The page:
Only a 37-yard completion to Kobe Hudson with two seconds left in the half permitted a Colton Boomer field goal to account for the 17-3 halftime score.
"That (field goal) was exactly what we needed," said offensive coordinator Chip Lindsey as he walked into the visiting locker room. "Hell of a job right there at the end. Let's go!"
Said Williams, "The second half is ours. We are all in this together. Let's match their energy and take over the whole stadium."
Concluded Malzahn, "We turned the ball over three times or we'd have 24 points.
"But we don't.
"So flip the switch.
"It's a matter of us holding onto the football. Squeeze the ball and we're going to come back and win the game."
Captain Sam Jackson had the last word, "Fellas, I want you to use this opportunity right here to remember what the loss to Louisville felt like. Use it as motivation.
"We got it all in our hands right now. Let's go out and be the best second-half football team in the nation.
"Let's be about it right now."
And then UCF went about giving itself a chance.
As Jackson had requested, his Knights drove impressively, 74 yards in 10 plays—the biggest play coming on a 30-yard completion to tight end Alec Holler to go with a Plumlee fourth-down conversion run. When Bowser scored from the three it became 17-10.
But ECU came right back with a 75-yard TD drive of its own. After a sack of Plumlee and a three and out by the visitors, ECU held the ball almost seven minutes on the way to a field goal.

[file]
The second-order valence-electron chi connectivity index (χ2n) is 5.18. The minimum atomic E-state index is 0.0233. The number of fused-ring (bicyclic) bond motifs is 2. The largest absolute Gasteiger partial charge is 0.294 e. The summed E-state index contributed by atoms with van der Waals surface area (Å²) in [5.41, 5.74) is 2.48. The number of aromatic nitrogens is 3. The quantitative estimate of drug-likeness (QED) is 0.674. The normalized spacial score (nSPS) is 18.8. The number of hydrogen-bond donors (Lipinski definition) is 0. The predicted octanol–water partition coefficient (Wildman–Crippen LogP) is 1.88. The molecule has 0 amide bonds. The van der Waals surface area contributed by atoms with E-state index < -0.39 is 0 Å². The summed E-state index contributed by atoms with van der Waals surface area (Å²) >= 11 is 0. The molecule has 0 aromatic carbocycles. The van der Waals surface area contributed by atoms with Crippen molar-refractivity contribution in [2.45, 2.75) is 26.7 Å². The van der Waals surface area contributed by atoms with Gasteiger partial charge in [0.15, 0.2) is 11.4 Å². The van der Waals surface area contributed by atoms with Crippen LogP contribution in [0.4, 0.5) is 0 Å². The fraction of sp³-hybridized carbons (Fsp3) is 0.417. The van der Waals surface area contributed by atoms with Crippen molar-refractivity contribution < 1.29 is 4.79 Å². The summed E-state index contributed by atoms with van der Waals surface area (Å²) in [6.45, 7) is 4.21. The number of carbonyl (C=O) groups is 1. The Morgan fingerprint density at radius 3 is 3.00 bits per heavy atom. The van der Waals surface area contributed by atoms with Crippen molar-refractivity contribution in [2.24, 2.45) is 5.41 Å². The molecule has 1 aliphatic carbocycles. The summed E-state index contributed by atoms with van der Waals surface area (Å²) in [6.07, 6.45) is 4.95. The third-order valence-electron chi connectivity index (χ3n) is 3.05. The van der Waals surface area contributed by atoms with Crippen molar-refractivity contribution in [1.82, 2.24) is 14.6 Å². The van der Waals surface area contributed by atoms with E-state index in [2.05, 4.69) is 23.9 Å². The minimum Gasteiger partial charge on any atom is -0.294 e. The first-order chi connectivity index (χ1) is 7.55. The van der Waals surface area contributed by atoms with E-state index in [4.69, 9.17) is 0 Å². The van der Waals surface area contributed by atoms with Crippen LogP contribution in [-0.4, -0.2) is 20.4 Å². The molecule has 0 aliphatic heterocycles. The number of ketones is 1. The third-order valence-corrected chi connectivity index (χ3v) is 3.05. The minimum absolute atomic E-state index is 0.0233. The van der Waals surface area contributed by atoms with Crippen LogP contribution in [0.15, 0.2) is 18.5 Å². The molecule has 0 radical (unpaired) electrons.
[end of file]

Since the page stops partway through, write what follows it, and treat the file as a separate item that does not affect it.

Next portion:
UCF fought back for another Boomer field goal—but ECU added another TD on a 37-yard run and the Pirates eliminated any chance of late drama with another interception with a minute to go.
The final statistics didn't come close to telling the story.
ECU had only one more first down than did UCF and only 32 more total yards.
That stat sheet didn't truly indicate the manner in which the Pirates dominated time of possession and how ECU quarterback Holton Ahlers controlled the evening with his mostly short passing attack (he was 30 of 36 for 311 yards).
Meanwhile UCF standout Ryan O'Keefe didn't have a rush or reception until the fourth period.
The home team prospered by way of four sacks, seven tackles for loss, four pass breakups and three quarterback hurries.
There wasn't much for the Knights to hang their hats on.
Malzahn put it in perspective—and he never sugarcoats defeats:
"Here's the bottom line—we got our butts kicked—offense, defense, special teams.
"We got whipped today. And we've got to be men about it. We can start dividing or we can understand we played like crap, they played really good, and it's one loss.
"We still control our destiny, we got Cincinnati next week. That's what we gotta do.
"We'll regroup. Good teams don't always play their best. We didn't tonight and they did.
"That's the way it goes in life. Sometimes it doesn't go your way and now you have to make a choice."
A sage old Hall of Fame football coach used to say, "Losing tells you you're not good enough."
The Knights now will be about finding out if they can be good enough the rest of the way.
Because that's what will be required.